Because Italy is more than a geographic expression..

Alessi S.P.A. US

Wednesday, October 3, 2018

From Ancient To Modernity: Italy Still Play A Role In Cutting Edge Technology

Interesting article in the MIT Technology Review on Italy positioning itself to be a world leader in technology.

Italy is a unique entity among the G7.  It held out, more than any, going full mass production instead remaining a SME economy along dynastic lines (think Beretta).

Part of the reason is Italians don't see the need and have little trust in putting their businesses in the hands of the stock market. At least, relative to their brethren in the G7 who have embraced the idea in order to be relevant and show economic power, raising capital and increasing market cap is good for a country as a whole.

Italians have been more apprehensive and it seems this strategy may be beginning to pay off for them.

The key is SME's are much easier to identify and adapt to constant changes in an economy.

This article further highlights the chauvinism of grouping Italy with the PIIGS is misguided and wrongheaded.

Italy may have its problems, no better or worse than most Western countries, but it has a lot going for it.

I've always marvelled and appreciated how an ancient civilization has managed to keep itself relevant  with modernity like Italy does. Few countries, if any, in the world can match the bridging of an ancient heritage with a technologically advanced.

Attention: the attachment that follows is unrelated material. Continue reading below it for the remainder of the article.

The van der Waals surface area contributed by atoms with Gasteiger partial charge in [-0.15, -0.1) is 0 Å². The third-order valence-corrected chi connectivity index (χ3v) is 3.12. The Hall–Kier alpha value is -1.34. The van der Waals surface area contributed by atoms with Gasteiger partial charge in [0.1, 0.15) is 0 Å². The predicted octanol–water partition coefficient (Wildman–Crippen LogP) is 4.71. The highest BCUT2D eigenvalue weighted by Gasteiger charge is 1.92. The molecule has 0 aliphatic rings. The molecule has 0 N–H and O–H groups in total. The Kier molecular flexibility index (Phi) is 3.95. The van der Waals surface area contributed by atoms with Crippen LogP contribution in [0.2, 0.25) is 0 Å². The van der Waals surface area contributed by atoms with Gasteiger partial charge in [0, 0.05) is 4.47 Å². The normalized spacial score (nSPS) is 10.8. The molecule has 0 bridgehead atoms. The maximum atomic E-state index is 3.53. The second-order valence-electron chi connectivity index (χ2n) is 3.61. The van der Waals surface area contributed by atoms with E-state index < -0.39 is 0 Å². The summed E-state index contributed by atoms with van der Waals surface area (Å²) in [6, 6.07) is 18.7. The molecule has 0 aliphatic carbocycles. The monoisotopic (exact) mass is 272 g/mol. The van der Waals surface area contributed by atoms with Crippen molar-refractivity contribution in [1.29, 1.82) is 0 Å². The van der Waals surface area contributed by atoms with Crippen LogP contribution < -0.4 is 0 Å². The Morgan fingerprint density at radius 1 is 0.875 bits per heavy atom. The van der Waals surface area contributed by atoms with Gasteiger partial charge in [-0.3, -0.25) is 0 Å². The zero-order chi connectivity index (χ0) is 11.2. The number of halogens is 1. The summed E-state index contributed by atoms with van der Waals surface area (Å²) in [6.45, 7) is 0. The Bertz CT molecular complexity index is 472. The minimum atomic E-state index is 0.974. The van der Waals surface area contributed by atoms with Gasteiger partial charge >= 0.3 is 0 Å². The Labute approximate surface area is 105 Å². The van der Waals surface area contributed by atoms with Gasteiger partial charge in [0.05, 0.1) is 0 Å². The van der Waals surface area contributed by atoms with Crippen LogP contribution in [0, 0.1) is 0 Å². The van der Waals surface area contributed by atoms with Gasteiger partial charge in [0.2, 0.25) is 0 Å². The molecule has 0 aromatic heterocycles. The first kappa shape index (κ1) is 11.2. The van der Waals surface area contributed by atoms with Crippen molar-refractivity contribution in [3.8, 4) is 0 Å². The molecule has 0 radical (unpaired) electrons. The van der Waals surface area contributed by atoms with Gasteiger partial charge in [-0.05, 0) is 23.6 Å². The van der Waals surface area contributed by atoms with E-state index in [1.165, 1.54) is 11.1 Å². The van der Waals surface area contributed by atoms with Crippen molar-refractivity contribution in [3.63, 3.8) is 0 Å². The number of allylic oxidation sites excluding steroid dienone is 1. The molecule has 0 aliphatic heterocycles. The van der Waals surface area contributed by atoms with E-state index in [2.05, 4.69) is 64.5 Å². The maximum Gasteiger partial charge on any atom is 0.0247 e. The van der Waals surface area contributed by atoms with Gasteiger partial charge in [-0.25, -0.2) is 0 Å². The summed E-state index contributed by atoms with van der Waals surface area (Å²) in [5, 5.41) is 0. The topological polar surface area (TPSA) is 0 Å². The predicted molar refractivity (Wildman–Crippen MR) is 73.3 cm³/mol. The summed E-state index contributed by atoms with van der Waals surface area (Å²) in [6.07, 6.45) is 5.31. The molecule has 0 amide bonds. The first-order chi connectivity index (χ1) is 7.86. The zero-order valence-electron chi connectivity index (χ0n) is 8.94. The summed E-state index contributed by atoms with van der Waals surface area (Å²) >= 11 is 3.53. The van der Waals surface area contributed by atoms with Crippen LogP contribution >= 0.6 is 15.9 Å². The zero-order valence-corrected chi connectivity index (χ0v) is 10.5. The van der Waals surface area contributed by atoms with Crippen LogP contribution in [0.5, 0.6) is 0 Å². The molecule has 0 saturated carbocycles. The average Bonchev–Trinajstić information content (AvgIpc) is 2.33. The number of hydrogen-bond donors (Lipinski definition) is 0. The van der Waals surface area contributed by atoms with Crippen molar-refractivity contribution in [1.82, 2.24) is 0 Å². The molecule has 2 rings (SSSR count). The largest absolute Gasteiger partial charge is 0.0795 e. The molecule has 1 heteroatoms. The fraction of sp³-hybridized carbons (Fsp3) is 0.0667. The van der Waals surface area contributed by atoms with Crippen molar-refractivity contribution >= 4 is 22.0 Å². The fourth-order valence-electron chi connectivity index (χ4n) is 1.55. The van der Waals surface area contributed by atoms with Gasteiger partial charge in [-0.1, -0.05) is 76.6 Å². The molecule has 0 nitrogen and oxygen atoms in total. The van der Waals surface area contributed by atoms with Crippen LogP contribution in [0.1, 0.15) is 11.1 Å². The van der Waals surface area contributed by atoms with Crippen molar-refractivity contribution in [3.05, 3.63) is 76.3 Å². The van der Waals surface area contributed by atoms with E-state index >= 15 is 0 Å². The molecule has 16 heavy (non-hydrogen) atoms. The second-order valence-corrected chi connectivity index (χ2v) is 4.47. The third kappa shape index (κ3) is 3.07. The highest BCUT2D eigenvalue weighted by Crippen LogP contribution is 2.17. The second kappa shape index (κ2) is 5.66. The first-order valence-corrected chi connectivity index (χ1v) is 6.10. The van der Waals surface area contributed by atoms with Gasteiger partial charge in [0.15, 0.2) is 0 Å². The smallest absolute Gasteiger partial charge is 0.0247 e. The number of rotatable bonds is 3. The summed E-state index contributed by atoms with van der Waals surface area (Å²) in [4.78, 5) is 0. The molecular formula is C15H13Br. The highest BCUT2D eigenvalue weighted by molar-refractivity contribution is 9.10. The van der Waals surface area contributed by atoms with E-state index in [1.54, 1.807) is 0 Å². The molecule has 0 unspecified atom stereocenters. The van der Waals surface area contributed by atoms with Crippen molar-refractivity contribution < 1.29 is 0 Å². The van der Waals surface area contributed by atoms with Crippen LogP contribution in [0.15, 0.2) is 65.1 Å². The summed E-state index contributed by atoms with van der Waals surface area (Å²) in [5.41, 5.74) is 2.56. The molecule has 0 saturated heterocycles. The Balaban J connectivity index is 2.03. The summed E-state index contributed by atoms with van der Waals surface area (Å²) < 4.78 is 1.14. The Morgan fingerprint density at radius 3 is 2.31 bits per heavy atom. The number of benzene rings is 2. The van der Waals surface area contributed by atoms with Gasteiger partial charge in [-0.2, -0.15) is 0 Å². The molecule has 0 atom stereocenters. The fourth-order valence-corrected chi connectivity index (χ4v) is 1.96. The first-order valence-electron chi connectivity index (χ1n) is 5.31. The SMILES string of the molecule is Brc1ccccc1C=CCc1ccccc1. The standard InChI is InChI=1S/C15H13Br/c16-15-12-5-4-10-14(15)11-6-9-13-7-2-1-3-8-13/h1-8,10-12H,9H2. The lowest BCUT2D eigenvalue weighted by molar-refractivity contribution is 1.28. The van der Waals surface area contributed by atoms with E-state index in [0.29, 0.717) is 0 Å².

Excepts from the article:

"When your thoughts turn to Italy, which products, services, and industries immediately come to mind? “You probably think of food, fast cars, fashion, wine, design, tourism—and all of that is good,” says Michele Scannavini, president of the Italian Trade Agency (ITA), which promotes the internationalization of Italian companies. But now Italy’s leaders want the world to recognize their country’s 21st-century strengths in advanced manufacturing, machinery, robotics, and related areas as well..."
"...At first glance, that transition might seem especially daunting given that Italian industry consists primarily of small and midsize enterprises (SMEs), he says. Often family-owned, these SMEs simply can’t match the financial resources of giant global enterprises based in Germany, the United States, and elsewhere.
In reality, though, modest size provides competitive advantage for Italian companies, Scannavini continues: “They are nimble and flexible and very fast to adopt new technologies.” In fact, he notes, what some might consider “the technologies of tomorrow” are already widely used in Italy: “Today, 40 percent of Italian manufacturing companies use 3-D printers for fast prototyping, and 25 percent use robotics in the manufacturing process.”
"...Italy is:
  • Europe’s second-largest manufacturing economy, and home to some of the region’s most environmentally efficient manufacturing systems.
  • Europe’s third-largest exporter of flexible manufacturing technologies, including robotics, with $9.6 billion in Italian exports to the United States alone.
  • Among just five countries worldwide with a manufacturing trade surplus exceeding $100 billion.